We’re still merely entering the hybrid and multicloud era of information technology, but according to new survey research from INAP, the transformation is about to hit warp speed, a trend we see continuing in our latest survey. Nearly 9 in 10 organizations with on-premise data centers plan to move at least some of their workloads off-premise into cloud, managed hosting or colocation in the next three years.
As more companies diversify their infrastructure mix, how confident are IT leaders and managers that they’re taking the right approach?
For INAP’s second annual installment of the State of IT Infrastructure Management survey, we asked 500 IT leaders and infrastructure managers to assess their data center and cloud strategies, assign a letter grade and give us their thoughts on why they chose a particular rating.
How do the grades stack up among participants? What factors are most closely associated with A-grade infrastructures? And why do some infrastructure strategies fall short?
Instead of the classic bell curve so many of us were subject to during our years in academia, most of the IT infrastructure management professionals say their infrastructure strategy deserves an above average grade, with the majority—56.3 percent of respondents—giving their infrastructures a B. Roughly 19 percent think they deserve a C or below. While the results can be read as a vote of confidence for multiplatform, hybrid cloud and multicloud strategies, most respondents say there’s still plenty room for improvement: Only 1 in 4 participants (25.2 percent) gave their infrastructure strategies an A.
Still, it’s worth asking: What factors distinguish A’s from the rest of the crowd?
Four groups in the data, regardless of company size, industry and headcount, are strongly correlated with high marks:
A’s have a significantly smaller portion of their workloads on-premise (30 percent of workloads, on average) compared to C’s and below (45 percent).
Thirty-one percent of IT pros who have colocation as part of their infrastructure mix give themselves an A. This is six points higher than the total population.
For companies already in the cloud, those who only host with public cloud platforms (AWS, Azure, Google) are less likely to give themselves A’s than those who adopt multicloud platform strategies—18 percent vs. 29 percent, respectively.
The more companies rely on third parties or cloud providers to fully manage their hosted environments (up to the application layer), the more likely they are to assign their infrastructure strategy an A. The average share of workloads fully managed: A’s (71 percent), B’s (62 percent), C’s (54 percent).
From the above results, no single explanation for why strategies did not earn top marks were selected by a fewer than a fifth of respondents, but two clearly lead the pack:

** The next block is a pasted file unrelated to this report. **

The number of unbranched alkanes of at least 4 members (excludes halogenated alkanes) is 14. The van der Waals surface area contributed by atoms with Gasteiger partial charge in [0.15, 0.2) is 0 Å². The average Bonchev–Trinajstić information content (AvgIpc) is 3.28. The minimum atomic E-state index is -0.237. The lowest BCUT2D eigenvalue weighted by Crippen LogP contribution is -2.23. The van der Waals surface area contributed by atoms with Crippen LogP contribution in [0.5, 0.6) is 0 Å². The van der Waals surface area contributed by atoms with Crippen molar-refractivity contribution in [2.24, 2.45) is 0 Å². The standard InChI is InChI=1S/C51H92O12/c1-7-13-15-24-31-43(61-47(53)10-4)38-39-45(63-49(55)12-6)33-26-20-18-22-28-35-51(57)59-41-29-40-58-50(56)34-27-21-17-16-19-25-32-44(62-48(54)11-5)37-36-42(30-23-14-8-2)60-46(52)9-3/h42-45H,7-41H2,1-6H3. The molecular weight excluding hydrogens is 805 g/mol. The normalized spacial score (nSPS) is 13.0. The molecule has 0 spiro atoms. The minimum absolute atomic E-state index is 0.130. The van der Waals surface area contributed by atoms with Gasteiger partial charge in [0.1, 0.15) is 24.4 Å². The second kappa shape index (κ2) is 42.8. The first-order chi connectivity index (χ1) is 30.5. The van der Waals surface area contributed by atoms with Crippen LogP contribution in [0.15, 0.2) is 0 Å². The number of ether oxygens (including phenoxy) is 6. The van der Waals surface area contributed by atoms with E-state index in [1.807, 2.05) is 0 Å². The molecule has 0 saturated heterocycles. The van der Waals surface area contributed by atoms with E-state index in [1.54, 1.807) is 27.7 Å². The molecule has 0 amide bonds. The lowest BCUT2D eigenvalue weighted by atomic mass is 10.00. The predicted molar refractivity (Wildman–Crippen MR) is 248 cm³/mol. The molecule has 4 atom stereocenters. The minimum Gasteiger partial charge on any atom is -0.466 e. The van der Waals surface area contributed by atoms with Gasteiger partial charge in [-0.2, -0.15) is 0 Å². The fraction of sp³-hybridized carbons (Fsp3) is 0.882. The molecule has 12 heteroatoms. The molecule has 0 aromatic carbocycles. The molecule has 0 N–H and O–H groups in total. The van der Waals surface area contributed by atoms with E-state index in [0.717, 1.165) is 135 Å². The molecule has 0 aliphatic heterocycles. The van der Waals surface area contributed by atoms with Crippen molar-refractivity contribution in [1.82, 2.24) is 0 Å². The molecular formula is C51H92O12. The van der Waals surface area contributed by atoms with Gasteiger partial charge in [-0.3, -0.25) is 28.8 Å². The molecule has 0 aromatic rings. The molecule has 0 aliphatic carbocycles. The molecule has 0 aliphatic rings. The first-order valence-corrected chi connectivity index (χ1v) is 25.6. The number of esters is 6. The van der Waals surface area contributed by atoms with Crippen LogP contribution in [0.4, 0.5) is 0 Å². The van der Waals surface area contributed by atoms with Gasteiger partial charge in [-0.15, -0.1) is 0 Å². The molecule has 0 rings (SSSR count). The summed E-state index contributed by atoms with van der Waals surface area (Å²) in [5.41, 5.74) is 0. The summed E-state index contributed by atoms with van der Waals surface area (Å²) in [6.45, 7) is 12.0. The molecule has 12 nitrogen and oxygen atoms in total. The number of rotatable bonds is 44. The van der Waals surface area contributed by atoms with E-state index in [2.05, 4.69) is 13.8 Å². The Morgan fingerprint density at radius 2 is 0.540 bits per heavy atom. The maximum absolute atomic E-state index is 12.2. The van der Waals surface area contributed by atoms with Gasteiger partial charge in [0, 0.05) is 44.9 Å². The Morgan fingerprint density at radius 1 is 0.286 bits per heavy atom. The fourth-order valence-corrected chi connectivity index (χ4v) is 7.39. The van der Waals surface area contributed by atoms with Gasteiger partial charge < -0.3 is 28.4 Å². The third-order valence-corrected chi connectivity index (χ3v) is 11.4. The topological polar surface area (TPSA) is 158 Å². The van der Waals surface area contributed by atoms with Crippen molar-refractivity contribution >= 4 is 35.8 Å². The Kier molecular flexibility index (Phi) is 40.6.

The first leading factor speaks to a simultaneous benefit and challenge of the multicloud and hybrid IT era. It’s more economical than ever to find a mix of infrastructure solutions that match the needs of individual workloads and applications. The flip side to that benefit is the simple fact that adopting new platforms can quickly lead to environment sprawl and raise the complexity of the overall strategy—making the goal of application optimization a tougher bar to clear.
The second leading factor—improper time allocation—underscores a central theme of IT infrastructure management that will be discussed in greater depth in a future blog.
As previously noted, only 1 in 4 participants gave their infrastructure strategies an A. That number falls to 1 in 8 (12.6 percent) if we remove senior IT leaders from the mix. Non-senior infrastructure managers are also two times more likely to grade their infrastructure strategy a C. In other areas of the State of IT Infrastructure Management survey, senior leaders generally held a more optimistic outlook, and the infrastructure grades were no exception.
Why might this be? We can only speculate, but senior leaders may be loath to give a low grade to a strategy they had a large part in shaping. Or perhaps it’s that non-senior leaders deal with more of the day-to-day tasks associated with infrastructure upkeep and don’t feel as positive about the strategy. Whatever the reason, these two groups are not seeing eye to eye.
When considering solutions—be it cloud, colocation and/or managed services—a lesson or two can be taken from those A-grade infrastructure strategies, and maybe from the C’s and below, as well.
If you’re ready to level-up your strategy, but unsure where to start, INAP can help. We offer high-performance data center, cloud, network and managed services solutions that will earn your infrastructure strategy an A+.
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